The Islamic State’s core territory is the stretch of land from Raqqa to Deir el-Zour in eastern Syria. The most recent Syrian census, done in 2004, estimated that close to half a million people lived in these two cities alone. In recent weeks, this territory has come under serious threat. Syrian Kurdish forces have closed in on Raqqa, and despite the Islamic State’s diversionary attacks, the U.S.-backed Syrian Democratic Forces have advanced methodically on the city. Meanwhile, the Russia-backed Syrian army has been making gains of its own. Syrian government forces crossed into Raqqa province at the beginning of June, and more important, they have begun an offensive into eastern Syria targeting Deir el-Zour and al-Mayadin.


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All evidence seems to indicate that the Islamic State has chosen to retreat from Raqqa to reinforce its position in Deir el-Zour and al-Mayadin. The SDF has made progress in Raqqa, but notably, it left the main highway heading east out of the city open. For months, reports have said IS fighters were leaving the city. When IS convoys have attempted to head west, Russia has made a point of targeting them, but there seems to be a coordinated effort between U.S. and Russian allies on the ground to push IS into a smaller area in eastern Syria that will eventually be attacked head on.

This would all seem to suggest that the defeat of the Islamic State is nigh. That would be a premature judgment. The hallmark of the Islamic State’s military capabilities has been its ability to avoid costly defeats. IS routinely retreats from positions it knows it cannot defend, regroups and then launches new attacks where its enemies are unprepared for them. If it turns out IS cannot protect its territory against the approaching forces, the most likely course of action is that IS fighters will withdraw or blend into the civilian population and give up the city without a fight. For all of the Islamic State’s religious bravado, it has shown itself to be pragmatic in its approach to war, and it would be out of character for it to make a suicidal stand against incoming forces. IS uses suicide bombs for offensive purposes; it does not view suicide in defense as any more noble than defeat.

Even if the physical caliphate is destroyed, the Islamic State’s ideology will persist in a region that is ripe for recruitment. The attacking armies are united in their opposition to IS but will find little in the way of a common cause if the Islamic State’s territorial integrity is broken. They will instead take to fighting among themselves, opening up new spaces for IS to capitalize on and return. The forces will eventually have to withdraw from formerly IS-held territories to attack al-Qaida and other targets in Syria as well, which will mean IS can bide its time. The Islamic State is playing a long game, and its religious ideology can and will preach patience to the faithful. It will not conceded defeat.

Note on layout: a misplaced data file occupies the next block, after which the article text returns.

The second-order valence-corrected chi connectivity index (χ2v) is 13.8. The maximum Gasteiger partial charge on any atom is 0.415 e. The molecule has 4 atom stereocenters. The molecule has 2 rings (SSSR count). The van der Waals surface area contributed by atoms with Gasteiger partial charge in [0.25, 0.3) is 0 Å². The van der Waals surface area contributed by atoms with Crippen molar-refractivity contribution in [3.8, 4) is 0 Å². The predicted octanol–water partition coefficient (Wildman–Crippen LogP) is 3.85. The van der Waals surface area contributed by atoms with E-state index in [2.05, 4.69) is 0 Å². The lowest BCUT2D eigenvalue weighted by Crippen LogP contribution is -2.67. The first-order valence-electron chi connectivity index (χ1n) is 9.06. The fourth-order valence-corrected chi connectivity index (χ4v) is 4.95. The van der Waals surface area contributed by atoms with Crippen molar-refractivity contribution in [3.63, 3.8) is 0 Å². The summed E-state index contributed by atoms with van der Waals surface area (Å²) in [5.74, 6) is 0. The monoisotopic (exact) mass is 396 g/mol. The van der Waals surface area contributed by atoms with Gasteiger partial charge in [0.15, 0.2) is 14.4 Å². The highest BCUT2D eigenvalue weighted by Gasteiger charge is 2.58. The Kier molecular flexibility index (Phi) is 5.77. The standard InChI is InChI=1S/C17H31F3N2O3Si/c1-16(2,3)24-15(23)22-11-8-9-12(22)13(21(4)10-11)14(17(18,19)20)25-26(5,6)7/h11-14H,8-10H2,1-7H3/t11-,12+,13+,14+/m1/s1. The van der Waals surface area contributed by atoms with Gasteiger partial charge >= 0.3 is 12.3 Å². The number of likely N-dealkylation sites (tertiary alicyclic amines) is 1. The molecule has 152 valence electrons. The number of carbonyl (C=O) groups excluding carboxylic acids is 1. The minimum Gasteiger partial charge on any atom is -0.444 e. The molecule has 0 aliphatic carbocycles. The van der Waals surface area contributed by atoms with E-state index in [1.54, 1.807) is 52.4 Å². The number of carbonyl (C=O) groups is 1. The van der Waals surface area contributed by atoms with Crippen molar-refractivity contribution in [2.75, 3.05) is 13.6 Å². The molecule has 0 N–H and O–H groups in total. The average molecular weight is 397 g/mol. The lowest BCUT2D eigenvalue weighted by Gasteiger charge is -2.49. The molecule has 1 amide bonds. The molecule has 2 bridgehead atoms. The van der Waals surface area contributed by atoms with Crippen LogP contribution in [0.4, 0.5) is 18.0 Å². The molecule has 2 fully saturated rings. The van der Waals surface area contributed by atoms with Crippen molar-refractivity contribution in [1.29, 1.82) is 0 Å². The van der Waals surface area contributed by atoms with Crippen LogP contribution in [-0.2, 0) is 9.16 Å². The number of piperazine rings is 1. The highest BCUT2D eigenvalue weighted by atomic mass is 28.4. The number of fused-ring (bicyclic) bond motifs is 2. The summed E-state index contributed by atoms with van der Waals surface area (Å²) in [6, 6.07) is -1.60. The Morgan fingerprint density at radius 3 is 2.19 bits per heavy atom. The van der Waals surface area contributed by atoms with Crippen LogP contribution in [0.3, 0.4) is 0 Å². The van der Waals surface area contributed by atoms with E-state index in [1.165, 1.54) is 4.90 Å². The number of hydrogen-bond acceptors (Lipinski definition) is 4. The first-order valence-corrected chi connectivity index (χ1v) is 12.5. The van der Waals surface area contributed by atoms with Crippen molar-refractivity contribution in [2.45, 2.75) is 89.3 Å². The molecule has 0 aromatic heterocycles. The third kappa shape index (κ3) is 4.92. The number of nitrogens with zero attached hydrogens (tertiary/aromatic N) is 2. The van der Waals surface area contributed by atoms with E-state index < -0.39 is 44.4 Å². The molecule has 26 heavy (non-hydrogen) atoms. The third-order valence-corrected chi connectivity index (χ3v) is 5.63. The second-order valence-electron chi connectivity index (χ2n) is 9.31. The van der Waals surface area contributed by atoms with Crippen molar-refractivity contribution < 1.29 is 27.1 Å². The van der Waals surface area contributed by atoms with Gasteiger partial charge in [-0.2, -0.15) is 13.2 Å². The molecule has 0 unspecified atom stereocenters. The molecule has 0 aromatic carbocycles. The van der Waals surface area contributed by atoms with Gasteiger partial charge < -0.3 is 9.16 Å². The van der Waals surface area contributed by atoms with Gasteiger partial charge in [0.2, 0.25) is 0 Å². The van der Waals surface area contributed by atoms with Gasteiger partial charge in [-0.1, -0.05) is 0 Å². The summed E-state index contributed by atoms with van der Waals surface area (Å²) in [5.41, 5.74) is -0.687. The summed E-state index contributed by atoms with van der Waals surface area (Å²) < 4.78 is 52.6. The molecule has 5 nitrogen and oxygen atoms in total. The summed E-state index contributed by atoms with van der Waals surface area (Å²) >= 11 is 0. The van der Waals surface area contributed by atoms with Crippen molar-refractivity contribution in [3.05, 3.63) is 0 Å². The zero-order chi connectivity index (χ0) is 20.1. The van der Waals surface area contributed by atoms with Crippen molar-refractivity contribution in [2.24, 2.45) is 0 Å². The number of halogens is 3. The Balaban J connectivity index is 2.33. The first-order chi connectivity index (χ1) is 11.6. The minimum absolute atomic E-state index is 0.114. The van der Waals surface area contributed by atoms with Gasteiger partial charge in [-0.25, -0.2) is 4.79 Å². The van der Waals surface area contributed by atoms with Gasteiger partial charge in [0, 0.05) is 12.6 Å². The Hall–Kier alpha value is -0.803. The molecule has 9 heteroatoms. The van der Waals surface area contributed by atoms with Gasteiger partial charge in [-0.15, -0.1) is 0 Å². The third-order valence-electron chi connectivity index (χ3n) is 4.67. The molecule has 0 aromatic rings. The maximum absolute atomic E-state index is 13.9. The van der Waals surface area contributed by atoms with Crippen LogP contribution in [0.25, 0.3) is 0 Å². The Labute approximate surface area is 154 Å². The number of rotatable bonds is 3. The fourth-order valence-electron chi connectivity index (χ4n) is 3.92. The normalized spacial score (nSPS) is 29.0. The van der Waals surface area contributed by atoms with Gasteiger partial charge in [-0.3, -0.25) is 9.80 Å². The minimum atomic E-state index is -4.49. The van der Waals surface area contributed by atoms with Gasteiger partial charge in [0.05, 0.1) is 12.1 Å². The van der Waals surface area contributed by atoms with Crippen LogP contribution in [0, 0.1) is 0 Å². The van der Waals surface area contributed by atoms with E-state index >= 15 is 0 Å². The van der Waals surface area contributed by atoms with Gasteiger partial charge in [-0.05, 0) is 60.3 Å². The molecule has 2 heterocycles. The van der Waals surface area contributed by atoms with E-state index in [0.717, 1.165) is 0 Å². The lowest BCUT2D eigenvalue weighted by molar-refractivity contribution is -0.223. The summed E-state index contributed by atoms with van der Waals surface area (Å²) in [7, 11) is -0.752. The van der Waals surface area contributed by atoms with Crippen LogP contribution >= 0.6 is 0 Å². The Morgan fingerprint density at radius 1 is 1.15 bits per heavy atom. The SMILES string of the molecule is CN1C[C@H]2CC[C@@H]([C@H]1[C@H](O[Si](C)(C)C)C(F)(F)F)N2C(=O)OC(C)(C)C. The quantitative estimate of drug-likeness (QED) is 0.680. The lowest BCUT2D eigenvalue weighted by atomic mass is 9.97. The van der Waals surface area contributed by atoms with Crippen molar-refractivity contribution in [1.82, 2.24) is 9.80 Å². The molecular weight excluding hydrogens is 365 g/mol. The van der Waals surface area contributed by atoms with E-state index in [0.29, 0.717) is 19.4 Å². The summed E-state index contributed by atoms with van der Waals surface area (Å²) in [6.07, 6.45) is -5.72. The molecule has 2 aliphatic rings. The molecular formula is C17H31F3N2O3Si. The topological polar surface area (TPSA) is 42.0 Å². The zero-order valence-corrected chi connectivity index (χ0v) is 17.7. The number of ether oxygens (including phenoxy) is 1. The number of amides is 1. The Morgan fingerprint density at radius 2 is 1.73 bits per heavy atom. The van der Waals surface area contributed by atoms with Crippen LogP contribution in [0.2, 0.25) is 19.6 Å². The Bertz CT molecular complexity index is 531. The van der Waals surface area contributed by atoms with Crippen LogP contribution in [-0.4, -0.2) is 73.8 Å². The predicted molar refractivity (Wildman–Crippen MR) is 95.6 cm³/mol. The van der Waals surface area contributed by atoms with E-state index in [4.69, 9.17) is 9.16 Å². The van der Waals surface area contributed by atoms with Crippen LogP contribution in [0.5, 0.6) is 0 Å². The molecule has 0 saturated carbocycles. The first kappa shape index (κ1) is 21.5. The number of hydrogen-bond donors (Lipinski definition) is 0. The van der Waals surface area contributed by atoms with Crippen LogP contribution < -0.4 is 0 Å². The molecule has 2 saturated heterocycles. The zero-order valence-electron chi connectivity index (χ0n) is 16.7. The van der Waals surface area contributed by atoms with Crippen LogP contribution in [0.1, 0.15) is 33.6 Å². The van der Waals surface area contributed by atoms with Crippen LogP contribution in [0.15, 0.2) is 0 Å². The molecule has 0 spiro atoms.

Al-Qaida’s position in Syria is more tenuous than the Islamic State’s, and as a result, al-Qaida is not seen as an equal threat and has been able to fly much more under the radar than its territorially focused offshoot. In Syria, the group has changed its name several times (the latest incarnation is Tahrir al-Sham), but it would be a mistake to call it anything but what it is: al-Qaida in Syria. Al-Qaida in Syria has tried to forge connections with other Syrian rebel groups and has captured fiefdoms of its own outside of Aleppo and Idlib. It has fewer fighters than IS, but like the IS fighters, they are extremely capable and have proved much more successful on the battlefield than any of the moderate Syrian rebel groups.

Al-Qaida is surrounded, however, by Syrian government forces. It is only a matter of time before the regime turns its attention to the group. The U.S. has said repeatedly that it plans to solve the IS problem before targeting al-Qaida, and one reason it can afford that approach is that it knows Assad and Russia view al-Qaida, which is closer to the heartland of the regime, as their more pressing problem. Once the Assad regime focuses the bulk of its forces on al-Qaida’s territories in and around Idlib, al-Qaida will gradually have to retreat and blend into the civilian population. The operation to retake these areas will come with mass executions and purges of all suspected al-Qaida sympathizers and collaborators.